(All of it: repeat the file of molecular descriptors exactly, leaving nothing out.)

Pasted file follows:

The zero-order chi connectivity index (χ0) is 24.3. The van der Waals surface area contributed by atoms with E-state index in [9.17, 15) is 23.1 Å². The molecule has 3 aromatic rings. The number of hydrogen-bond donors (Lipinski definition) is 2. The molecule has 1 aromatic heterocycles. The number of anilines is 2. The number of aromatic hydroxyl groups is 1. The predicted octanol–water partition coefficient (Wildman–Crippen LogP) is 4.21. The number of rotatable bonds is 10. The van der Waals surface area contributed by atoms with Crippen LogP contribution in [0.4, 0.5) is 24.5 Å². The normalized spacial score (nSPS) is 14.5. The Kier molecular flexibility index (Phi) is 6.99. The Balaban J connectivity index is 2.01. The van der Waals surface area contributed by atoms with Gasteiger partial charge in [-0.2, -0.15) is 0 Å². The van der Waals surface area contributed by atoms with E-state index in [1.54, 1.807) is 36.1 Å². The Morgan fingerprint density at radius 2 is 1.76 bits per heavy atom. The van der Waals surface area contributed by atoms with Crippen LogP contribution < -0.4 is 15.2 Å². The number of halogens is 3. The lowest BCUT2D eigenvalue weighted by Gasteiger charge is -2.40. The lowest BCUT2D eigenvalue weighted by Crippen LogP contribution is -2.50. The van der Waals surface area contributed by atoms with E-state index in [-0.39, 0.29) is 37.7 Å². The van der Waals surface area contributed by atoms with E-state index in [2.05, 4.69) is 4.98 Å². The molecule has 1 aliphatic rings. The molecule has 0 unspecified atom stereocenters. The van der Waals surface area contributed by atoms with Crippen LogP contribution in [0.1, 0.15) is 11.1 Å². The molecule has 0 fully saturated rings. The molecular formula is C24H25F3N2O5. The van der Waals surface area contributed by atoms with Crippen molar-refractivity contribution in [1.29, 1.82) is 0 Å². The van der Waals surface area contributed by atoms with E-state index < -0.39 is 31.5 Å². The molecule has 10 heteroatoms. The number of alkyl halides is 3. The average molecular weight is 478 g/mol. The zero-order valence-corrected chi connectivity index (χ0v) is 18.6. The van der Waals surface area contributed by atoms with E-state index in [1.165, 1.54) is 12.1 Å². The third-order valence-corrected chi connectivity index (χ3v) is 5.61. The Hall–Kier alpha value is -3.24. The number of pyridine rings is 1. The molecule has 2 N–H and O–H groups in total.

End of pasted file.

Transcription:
The zero-order chi connectivity index (χ0) is 24.3. The van der Waals surface area contributed by atoms with E-state index in [9.17, 15) is 23.1 Å². The molecule has 3 aromatic rings. The number of hydrogen-bond donors (Lipinski definition) is 2. The molecule has 1 aromatic heterocycles. The number of anilines is 2. The number of aromatic hydroxyl groups is 1. The predicted octanol–water partition coefficient (Wildman–Crippen LogP) is 4.21. The number of rotatable bonds is 10. The van der Waals surface area contributed by atoms with Crippen LogP contribution in [0.4, 0.5) is 24.5 Å². The normalized spacial score (nSPS) is 14.5. The Kier molecular flexibility index (Phi) is 6.99. The Balaban J connectivity index is 2.01. The van der Waals surface area contributed by atoms with Gasteiger partial charge in [-0.2, -0.15) is 0 Å². The van der Waals surface area contributed by atoms with E-state index in [1.54, 1.807) is 36.1 Å². The Morgan fingerprint density at radius 2 is 1.76 bits per heavy atom. The van der Waals surface area contributed by atoms with Crippen LogP contribution < -0.4 is 15.2 Å². The number of halogens is 3. The lowest BCUT2D eigenvalue weighted by Gasteiger charge is -2.40. The lowest BCUT2D eigenvalue weighted by Crippen LogP contribution is -2.50. The van der Waals surface area contributed by atoms with E-state index in [-0.39, 0.29) is 37.7 Å². The van der Waals surface area contributed by atoms with E-state index in [2.05, 4.69) is 4.98 Å². The molecule has 1 aliphatic rings. The molecule has 0 unspecified atom stereocenters. The van der Waals surface area contributed by atoms with Crippen LogP contribution in [0.1, 0.15) is 11.1 Å². The molecule has 0 fully saturated rings. The molecular formula is C24H25F3N2O5. The van der Waals surface area contributed by atoms with Crippen molar-refractivity contribution in [1.29, 1.82) is 0 Å². The van der Waals surface area contributed by atoms with E-state index < -0.39 is 31.5 Å². The molecule has 10 heteroatoms. The number of alkyl halides is 3. The average molecular weight is 478 g/mol. The zero-order valence-corrected chi connectivity index (χ0v) is 18.6. The van der Waals surface area contributed by atoms with E-state index in [1.165, 1.54) is 12.1 Å². The third-order valence-corrected chi connectivity index (χ3v) is 5.61. The Hall–Kier alpha value is -3.24. The number of pyridine rings is 1. The molecule has 2 N–H and O–H groups in total.